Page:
Backstop, and why it’s big sticking point
THE Northern Ireland ‘backstop’ has emerged as the main stumbling block in the Brexit negotiations.
Q What is the backstop?
A The backstop is intended to be a temporary arrangement to ensure there is no return of a hard border between Northern Ireland and the Republic after the United Kingdom leaves the European Union in March 2019 while the two sides negotiate a free trade agreement.
Q Why is it needed?
A The EU says the UK’s decision to leave the single market and the customs union means that until there is a trade deal, checks on goods crossing to and from the UK will be necessary in order to prevent exporters circumventing EU tariffs and customs controls.
Q So how would it work?
A Under the EU plan, Northern Ireland would effectively remain part of the single market and the customs union — and subject to their rules — until a free trade agreement is in place. However, that would mean checks on goods moving between Northern Ireland and Britian.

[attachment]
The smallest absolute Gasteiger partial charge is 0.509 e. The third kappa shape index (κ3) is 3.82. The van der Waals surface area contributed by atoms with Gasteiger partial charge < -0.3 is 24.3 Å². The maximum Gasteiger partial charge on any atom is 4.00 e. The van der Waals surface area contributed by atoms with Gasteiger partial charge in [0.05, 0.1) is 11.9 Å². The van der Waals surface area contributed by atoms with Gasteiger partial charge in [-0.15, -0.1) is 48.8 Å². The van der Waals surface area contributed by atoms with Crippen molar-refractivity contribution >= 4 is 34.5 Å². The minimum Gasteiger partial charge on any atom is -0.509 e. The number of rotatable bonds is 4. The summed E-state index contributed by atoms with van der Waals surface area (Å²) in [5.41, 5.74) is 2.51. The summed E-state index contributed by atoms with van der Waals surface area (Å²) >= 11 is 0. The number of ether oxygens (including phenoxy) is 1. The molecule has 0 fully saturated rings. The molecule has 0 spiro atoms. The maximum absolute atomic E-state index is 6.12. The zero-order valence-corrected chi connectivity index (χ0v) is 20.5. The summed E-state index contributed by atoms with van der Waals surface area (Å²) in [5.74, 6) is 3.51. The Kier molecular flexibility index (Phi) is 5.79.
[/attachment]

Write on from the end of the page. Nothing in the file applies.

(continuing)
Q What is the UK’s response?
A Theresa May has said any arrangement which effectively draws a “border in the Irish Sea” between Northern Ireland and the rest of the UK is completely unacceptable.
Instead, she wants to keep the whole of the UK aligned with the EU while a free trade deal is negotiated.
Q So what is the sticking point?
A The British say any such deal should be strictly time-limited — otherwise the UK could find itself tied to the EU indefinitely, with no assurance it would ever get a trade deal. However, the EU says that would undermine the whole principle of the backstop as there would be no guarantee